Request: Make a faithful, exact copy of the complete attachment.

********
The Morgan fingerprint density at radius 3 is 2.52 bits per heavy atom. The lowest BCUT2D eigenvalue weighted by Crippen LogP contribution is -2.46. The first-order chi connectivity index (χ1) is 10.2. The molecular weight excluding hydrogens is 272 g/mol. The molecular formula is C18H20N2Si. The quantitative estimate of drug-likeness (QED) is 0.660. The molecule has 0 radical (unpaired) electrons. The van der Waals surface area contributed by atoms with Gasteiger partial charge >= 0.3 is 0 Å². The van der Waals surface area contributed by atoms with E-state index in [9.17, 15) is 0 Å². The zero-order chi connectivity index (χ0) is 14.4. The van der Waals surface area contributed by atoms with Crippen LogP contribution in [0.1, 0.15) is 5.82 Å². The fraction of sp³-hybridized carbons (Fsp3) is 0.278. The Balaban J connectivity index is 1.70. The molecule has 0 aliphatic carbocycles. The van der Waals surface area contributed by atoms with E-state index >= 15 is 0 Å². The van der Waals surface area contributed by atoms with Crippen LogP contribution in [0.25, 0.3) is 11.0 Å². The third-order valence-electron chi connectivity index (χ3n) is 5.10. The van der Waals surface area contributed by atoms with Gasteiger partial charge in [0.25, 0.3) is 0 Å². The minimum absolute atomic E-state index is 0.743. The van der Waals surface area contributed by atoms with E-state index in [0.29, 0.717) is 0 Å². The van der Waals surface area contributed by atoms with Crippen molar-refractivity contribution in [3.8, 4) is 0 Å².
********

The Morgan fingerprint density at radius 3 is 2.52 bits per heavy atom. The lowest BCUT2D eigenvalue weighted by Crippen LogP contribution is -2.46. The first-order chi connectivity index (χ1) is 10.2. The molecular weight excluding hydrogens is 272 g/mol. The molecular formula is C18H20N2Si. The quantitative estimate of drug-likeness (QED) is 0.660. The molecule has 0 radical (unpaired) electrons. The van der Waals surface area contributed by atoms with Gasteiger partial charge >= 0.3 is 0 Å². The van der Waals surface area contributed by atoms with E-state index in [9.17, 15) is 0 Å². The zero-order chi connectivity index (χ0) is 14.4. The van der Waals surface area contributed by atoms with Crippen LogP contribution in [0.1, 0.15) is 5.82 Å². The fraction of sp³-hybridized carbons (Fsp3) is 0.278. The Balaban J connectivity index is 1.70. The molecule has 0 aliphatic carbocycles. The van der Waals surface area contributed by atoms with E-state index >= 15 is 0 Å². The van der Waals surface area contributed by atoms with Crippen LogP contribution in [0.25, 0.3) is 11.0 Å². The third-order valence-electron chi connectivity index (χ3n) is 5.10. The van der Waals surface area contributed by atoms with Gasteiger partial charge in [0.25, 0.3) is 0 Å². The minimum absolute atomic E-state index is 0.743. The van der Waals surface area contributed by atoms with E-state index in [0.29, 0.717) is 0 Å². The van der Waals surface area contributed by atoms with Crippen molar-refractivity contribution in [3.8, 4) is 0 Å².